- The Washington Times - Thursday, February 21, 2002

Metropolitan Police Chief Charles H. Ramsey is hoping to put the city under camera surveillance, possibly to save lives, end all wrongdoing and make "blooper" videos.
There you are, on film, aboard a flying manhole cover, with your tray table and seat cushion in their upright and fastened positions.
Not too long ago, the first word out of your mouth would have been "Help." The first word now is "Cheese."
As Chief Ramsey sees it, and one day he may see it all; if one camera is good, two are better, and a zillion of them are nirvana.
Welcome to the nation's capital.
We dare you to enter.
We film, we ticket, we fingerprint.
Have a nice day.
Santa Claus knows when you have been good or bad. Chief Ramsey is planning to know that, too, plus everything you always wanted to know about whatever, but were afraid to ask.
Sorry to hear you broke up with your significant other. Go to Chief Ramsey. He can tell you where you went wrong.
You say you're planning a surprise birthday party? Guess what it's not a surprise. Chief Ramsey's gift already is in the mail.
You're meeting friends for dinner and one of them is late. Call Chief Ramsey. He can tell you what is causing the delay.
It is said that football coaches study a lot of film. That goes triple for Chief Ramsey. Is he having a pleasant day? Don't ask. He'll have to break down the film before answering.
Understandably, the cameras raise a number of unsettling concerns, starting with the obvious. You won't be able to clean your nasal passages when you think no one is looking, because with cameras all around, someone is bound to be looking, probably snickering, saying, "Look at that fool."
Incidentally, can someone be fined for performing a hygienic duty in public?
So far, Chief Ramsey has resisted the argument to install cameras in the bedrooms of city residents, no doubt as a professional courtesy to hard-core filmmakers.
Otherwise, all soft-core voyeurs please apply to the Metropolitan Police Department.
You like to watch?
You're hired.
You know what the camera monitors at the command center say: Take it off. Take it all off.
They like to watch, the city likes to write tickets, and Mike Tyson, who is trying to come to town, likes to work the legal system. Is this the jackpot, or what?
Here's Tyson. There's trouble.
Hide the women and children. The ferrets, too.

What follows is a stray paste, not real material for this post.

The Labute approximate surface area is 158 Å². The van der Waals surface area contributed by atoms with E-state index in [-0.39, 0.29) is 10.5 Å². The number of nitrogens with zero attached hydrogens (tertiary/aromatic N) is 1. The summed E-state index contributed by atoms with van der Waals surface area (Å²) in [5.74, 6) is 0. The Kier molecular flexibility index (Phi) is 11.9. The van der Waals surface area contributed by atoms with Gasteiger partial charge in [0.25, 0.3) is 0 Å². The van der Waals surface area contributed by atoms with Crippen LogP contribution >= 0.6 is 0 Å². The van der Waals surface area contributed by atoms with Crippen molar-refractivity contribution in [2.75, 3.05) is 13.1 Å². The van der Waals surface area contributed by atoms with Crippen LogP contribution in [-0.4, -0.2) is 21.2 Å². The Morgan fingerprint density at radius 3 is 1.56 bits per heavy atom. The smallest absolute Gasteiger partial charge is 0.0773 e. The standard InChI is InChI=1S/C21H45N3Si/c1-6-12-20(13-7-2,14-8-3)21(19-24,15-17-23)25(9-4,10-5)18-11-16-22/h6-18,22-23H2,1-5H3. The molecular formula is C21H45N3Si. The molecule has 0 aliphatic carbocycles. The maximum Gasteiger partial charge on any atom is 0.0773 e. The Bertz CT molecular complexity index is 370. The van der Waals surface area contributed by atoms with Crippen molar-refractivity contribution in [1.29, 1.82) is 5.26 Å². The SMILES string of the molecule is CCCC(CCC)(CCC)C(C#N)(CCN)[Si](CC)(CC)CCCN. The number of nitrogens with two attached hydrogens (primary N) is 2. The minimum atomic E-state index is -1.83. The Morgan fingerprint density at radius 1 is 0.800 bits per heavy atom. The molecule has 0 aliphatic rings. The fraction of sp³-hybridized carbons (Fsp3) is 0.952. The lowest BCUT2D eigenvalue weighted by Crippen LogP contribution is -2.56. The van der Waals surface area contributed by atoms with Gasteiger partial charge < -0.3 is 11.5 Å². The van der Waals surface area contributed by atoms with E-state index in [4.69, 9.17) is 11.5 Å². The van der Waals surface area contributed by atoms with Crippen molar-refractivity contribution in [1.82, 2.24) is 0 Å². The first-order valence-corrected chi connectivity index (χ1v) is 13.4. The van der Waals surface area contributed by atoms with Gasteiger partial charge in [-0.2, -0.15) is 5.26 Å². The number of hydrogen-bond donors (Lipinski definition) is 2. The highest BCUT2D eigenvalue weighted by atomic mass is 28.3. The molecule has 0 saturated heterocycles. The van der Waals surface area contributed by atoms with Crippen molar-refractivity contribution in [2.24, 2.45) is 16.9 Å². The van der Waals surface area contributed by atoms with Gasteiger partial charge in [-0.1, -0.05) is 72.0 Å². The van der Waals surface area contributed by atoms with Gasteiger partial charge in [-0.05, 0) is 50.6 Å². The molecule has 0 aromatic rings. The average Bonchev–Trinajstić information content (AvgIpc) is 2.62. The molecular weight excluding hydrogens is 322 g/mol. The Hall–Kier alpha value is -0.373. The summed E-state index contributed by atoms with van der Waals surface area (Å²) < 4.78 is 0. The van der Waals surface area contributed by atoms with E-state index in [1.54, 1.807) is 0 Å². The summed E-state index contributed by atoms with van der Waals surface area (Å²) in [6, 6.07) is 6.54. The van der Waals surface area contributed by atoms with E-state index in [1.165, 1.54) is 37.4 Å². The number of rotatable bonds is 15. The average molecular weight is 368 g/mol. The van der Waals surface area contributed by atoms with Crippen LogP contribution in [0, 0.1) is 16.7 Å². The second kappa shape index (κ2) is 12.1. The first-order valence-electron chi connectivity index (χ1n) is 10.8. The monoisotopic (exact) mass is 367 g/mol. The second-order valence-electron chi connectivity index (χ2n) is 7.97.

Tyson just might trash a restaurant, or beat up a motorist.
Chief Ramsey just might throw the camera as well as the book at Tyson.
To his credit, Chief Ramsey makes himself available to citizens during his "Ask the Chief" call-in program on WTOP radio.
So ask:
What about a bad hair day caught on camera, chief? Does the victim of a bad hair day receive a warning from the city? Do you promise not to tell the person's friends?
Another concern, chief: What if you are walking along, munching on a hamburger, when a strong gust of wind blows the wrapper from your hand and it winds up in the middle of a busy street? Should you accept the litter fine, or should you sprint out into the street to retrieve the wrapper? If you retrieve the wrapper, are you then guilty of jaywalking? If, in all this, you are hit by a vehicle, can you guarantee the 911 operator will pick up the phone?
A legal question: If you are planning to mug someone, is it better to point a finger behind the pocket of your jacket, as if you are packing heat or, just to be certain, is it better to have the real thing?
An animal question: What is the best day of the week to visit the two rent-a-pandas? Which souvenir do you recommend, chief, the panda key chain or panda mug?
A quality-of-life issue: What if a pothole has messed up your vehicle's front-end alignment and you can't find a parking space? Are you allowed to go five to 10 mph over the speed limit?
One last item: Do your cameras do glamour shots upon request, assuming the person is willing to pay for the service?
Just asking, chief.

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